As readers, we simultaneously love and hate the feeling of being unsettled and displaced from our comfort zones. Good poetry is able to do this to us. To interlope into our lives, bring us out into the open and carry us to a great height. We have a fear of heights but at the same time, a love for the feeling of freedom that great heights instill within us. Sylvia Plath's poem does this to us and though we may call her whiner, she is a creative, smart, and effective whiner. It's poetry! She can say whatever she wants and so she does, loudly. She forces us to believe her and we do because we can see all the ugly images and hear all the disconcerting sounds in her poem. Then, we find out she's not a Jew and these images are only in her head. Then, we become angry, but Sylvia Plath has already gotten to us. She has made us believe her suffering and she has made us care about her suffering because we care about good writers. We are intrigued by them because their poetry has the power to provoke our anger and our praise--by displaying either emotion, we've demonstrated the poem's ability to force us to care.
Wednesday, March 4, 2009
Now, shifting my focus to literature, I do actually wonder what renders a work of literature as a classic (this thought was brought on by the reading from Richter). Would I ever have known that any book is a classic if I was not told that it was? Perhaps not. Today, I reflected on the fact that most of the books on my list of favorites are classics. One explanation that Tompkins discusses is that these works are classics because they have stood the test of time. They have persisted through changing times and have been widely read all this time, thus earning classic status. I do agree with this somewhat, yet I can also see the counterargument that these books are just imposed upon us. There are many books I've read in high school which I hated and was forced to complete, simply because people with bad taste (though pragmatically speaking, taste that just differed from my own) had decided that they were phenomenal. Nonetheless, I feel as though I would have missed out on vital literary experiences, had I not been prompted to read books such as The Great Gatsby, Frankenstein, Wuthering Heights, Gulliver's Travels (and the list goes on). Of course, one's own taste will render the final verdict on whether a book is good or bad, but it is safe to say that most of the Great Books are actually great and should be read.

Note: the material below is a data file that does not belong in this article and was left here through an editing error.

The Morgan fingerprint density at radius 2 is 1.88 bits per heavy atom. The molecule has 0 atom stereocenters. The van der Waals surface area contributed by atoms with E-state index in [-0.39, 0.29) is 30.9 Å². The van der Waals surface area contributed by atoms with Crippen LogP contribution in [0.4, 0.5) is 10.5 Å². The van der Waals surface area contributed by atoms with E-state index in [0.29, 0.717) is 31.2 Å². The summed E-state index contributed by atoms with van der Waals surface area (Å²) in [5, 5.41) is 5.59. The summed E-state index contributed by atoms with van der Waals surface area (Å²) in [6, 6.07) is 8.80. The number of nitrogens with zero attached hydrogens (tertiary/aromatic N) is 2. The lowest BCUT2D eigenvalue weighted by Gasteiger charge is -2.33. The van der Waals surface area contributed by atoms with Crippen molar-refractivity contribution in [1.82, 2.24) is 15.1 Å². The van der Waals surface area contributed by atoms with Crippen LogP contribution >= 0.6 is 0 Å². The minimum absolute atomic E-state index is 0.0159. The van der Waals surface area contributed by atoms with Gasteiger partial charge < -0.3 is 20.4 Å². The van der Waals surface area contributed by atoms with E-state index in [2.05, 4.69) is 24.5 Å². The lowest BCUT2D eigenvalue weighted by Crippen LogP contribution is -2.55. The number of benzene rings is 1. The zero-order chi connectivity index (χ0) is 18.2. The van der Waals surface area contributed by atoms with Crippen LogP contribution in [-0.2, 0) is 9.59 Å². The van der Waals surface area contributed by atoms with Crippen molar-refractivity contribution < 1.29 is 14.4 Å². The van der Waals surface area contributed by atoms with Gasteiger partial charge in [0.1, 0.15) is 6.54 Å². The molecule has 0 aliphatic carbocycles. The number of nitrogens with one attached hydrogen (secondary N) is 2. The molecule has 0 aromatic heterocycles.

What makes a book a classic is its ability to captivate the human experience. Times change, situations change, but the human experience remains intrinsic to all of mankind. Greek mythology is the framework of the Odyssey, but the prevalent themes encapsulate experiences that pertain to human beings regardless of culture. The content that emanates often from the subtext of a work is what makes the writing timeless, because at any given point, humans are going to experience these universal sentiments and emotions. It's true that there are many other books that address the same topics of interest yet do not qualify as classics. When I hear of the word classic though, I think of something that's the first of its kind.